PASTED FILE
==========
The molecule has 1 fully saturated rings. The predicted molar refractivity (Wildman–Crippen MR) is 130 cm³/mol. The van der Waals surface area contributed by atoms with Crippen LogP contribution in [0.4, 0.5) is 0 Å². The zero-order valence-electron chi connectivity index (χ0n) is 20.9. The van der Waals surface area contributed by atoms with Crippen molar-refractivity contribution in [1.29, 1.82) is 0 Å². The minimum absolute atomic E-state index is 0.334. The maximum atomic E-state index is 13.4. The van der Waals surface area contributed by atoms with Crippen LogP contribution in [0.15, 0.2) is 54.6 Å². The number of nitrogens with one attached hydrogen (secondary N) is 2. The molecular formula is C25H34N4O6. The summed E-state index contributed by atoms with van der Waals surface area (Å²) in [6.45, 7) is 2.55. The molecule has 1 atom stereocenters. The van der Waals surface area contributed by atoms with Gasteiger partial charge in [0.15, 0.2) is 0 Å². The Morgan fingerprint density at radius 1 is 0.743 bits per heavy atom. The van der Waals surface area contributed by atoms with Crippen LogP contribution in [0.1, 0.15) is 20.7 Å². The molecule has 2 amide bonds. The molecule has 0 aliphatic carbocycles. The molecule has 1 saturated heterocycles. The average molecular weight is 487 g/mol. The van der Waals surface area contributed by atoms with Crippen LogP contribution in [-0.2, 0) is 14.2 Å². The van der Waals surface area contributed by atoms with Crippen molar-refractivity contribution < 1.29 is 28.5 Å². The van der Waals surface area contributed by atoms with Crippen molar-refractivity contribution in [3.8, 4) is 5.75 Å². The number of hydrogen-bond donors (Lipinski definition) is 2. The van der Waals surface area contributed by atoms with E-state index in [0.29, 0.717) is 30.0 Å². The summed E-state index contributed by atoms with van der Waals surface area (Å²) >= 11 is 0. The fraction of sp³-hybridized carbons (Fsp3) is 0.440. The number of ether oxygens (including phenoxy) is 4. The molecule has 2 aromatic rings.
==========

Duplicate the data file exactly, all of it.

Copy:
The molecule has 1 fully saturated rings. The predicted molar refractivity (Wildman–Crippen MR) is 130 cm³/mol. The van der Waals surface area contributed by atoms with Crippen LogP contribution in [0.4, 0.5) is 0 Å². The zero-order valence-electron chi connectivity index (χ0n) is 20.9. The van der Waals surface area contributed by atoms with Crippen molar-refractivity contribution in [1.29, 1.82) is 0 Å². The minimum absolute atomic E-state index is 0.334. The maximum atomic E-state index is 13.4. The van der Waals surface area contributed by atoms with Crippen LogP contribution in [0.15, 0.2) is 54.6 Å². The number of nitrogens with one attached hydrogen (secondary N) is 2. The molecular formula is C25H34N4O6. The summed E-state index contributed by atoms with van der Waals surface area (Å²) in [6.45, 7) is 2.55. The molecule has 1 atom stereocenters. The van der Waals surface area contributed by atoms with Gasteiger partial charge in [0.15, 0.2) is 0 Å². The Morgan fingerprint density at radius 1 is 0.743 bits per heavy atom. The van der Waals surface area contributed by atoms with Crippen LogP contribution in [0.1, 0.15) is 20.7 Å². The molecule has 2 amide bonds. The molecule has 0 aliphatic carbocycles. The molecule has 1 saturated heterocycles. The average molecular weight is 487 g/mol. The van der Waals surface area contributed by atoms with Crippen LogP contribution in [-0.2, 0) is 14.2 Å². The van der Waals surface area contributed by atoms with Crippen molar-refractivity contribution < 1.29 is 28.5 Å². The van der Waals surface area contributed by atoms with Crippen molar-refractivity contribution in [3.8, 4) is 5.75 Å². The number of hydrogen-bond donors (Lipinski definition) is 2. The van der Waals surface area contributed by atoms with E-state index in [0.29, 0.717) is 30.0 Å². The summed E-state index contributed by atoms with van der Waals surface area (Å²) >= 11 is 0. The fraction of sp³-hybridized carbons (Fsp3) is 0.440. The number of ether oxygens (including phenoxy) is 4. The molecule has 2 aromatic rings.